Junior Cycle - Ordinary Level

Ideas for Teachers

If you ever hear that “anyone can teach Maths to first year students”, hold your hands to your ears and scream. First year in secondary school is perhaps the most formative year for learners of Mathematics. They will learn about negative numbers – a most sophisticated idea. They will also be introduced to the workings of algebra: a key moment in what can become a lifelong love-affair (or a lifelong hatred governed by fear and puzzlement).

Students are supposed to know their tables when they leave primary school – we all know that this does not mean that all students DO know their tables when they start secondary education. It’s a good idea to use a few minutes at the start of each class to reinforce multiplication tables. Start with 2. Students have to write down the answer when they double a list of numbers: (say) 6, 9, 12, 7, 8, 14, 50, 45, 78, 238. The first 5 are from the tables, the rest not. Go on to 3 the next day. When you reach 12, start again at 2, this time with harder numbers to be doubled. You’ll be surprised how things improve.

It’s a good idea to measure how good (or bad) your students are at the start of the year, and let them feel how much they improve. Measure them again at the end of the year.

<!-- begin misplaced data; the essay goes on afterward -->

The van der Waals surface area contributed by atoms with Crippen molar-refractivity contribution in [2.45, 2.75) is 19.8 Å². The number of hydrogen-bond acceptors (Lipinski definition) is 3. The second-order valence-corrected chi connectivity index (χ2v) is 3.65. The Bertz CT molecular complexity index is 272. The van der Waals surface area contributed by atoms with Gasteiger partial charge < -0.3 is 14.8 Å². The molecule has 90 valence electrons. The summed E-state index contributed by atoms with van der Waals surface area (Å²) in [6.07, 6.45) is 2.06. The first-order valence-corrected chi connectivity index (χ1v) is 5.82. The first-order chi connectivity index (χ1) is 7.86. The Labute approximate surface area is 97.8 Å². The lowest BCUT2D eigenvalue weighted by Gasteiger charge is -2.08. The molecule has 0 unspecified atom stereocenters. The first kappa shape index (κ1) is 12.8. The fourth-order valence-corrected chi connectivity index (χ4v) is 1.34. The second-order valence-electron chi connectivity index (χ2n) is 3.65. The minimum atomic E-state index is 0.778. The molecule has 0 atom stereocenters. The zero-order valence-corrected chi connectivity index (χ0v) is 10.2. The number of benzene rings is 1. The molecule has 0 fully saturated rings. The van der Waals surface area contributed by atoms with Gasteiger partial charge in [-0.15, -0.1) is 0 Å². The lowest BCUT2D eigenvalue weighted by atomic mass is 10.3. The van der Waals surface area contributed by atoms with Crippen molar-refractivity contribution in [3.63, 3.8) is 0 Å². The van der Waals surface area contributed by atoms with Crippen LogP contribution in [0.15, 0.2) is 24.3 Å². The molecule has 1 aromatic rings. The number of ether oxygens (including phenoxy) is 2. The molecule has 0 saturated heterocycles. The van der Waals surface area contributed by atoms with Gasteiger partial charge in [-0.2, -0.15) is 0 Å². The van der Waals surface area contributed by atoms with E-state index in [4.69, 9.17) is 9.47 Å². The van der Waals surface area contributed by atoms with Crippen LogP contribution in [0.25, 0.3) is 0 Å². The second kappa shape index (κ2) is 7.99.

I bring a bag of sweets (or marshmallows) into class with me every day. I give prizes to the best at homework or the mental arithmetic test – or whatever. It’s surprising how much students love to win something – even just a little sweet. What is even more surprising is that this works as well in 6th year as it does in 1st year!

Enter your students in the Irish Junior Maths Contest. It’s for all first year students in Ireland. It’s a fantastic competition: Maths for fun; Maths as a sport. It’s really well run by organisers in Cork, led my Micheál Ó Muimhneacháin. For details, see the IMTA website. The first round in held during the Easter term and the final in the summer term.

Another great Maths competition is the American Maths Contest for 8th Grade (AMC8). It’s run by the University of Nebraska. Around 200,000 take part each year. Top scorers get certificates and prizes. Students in years 1 or 2 may be entered. Go for it!


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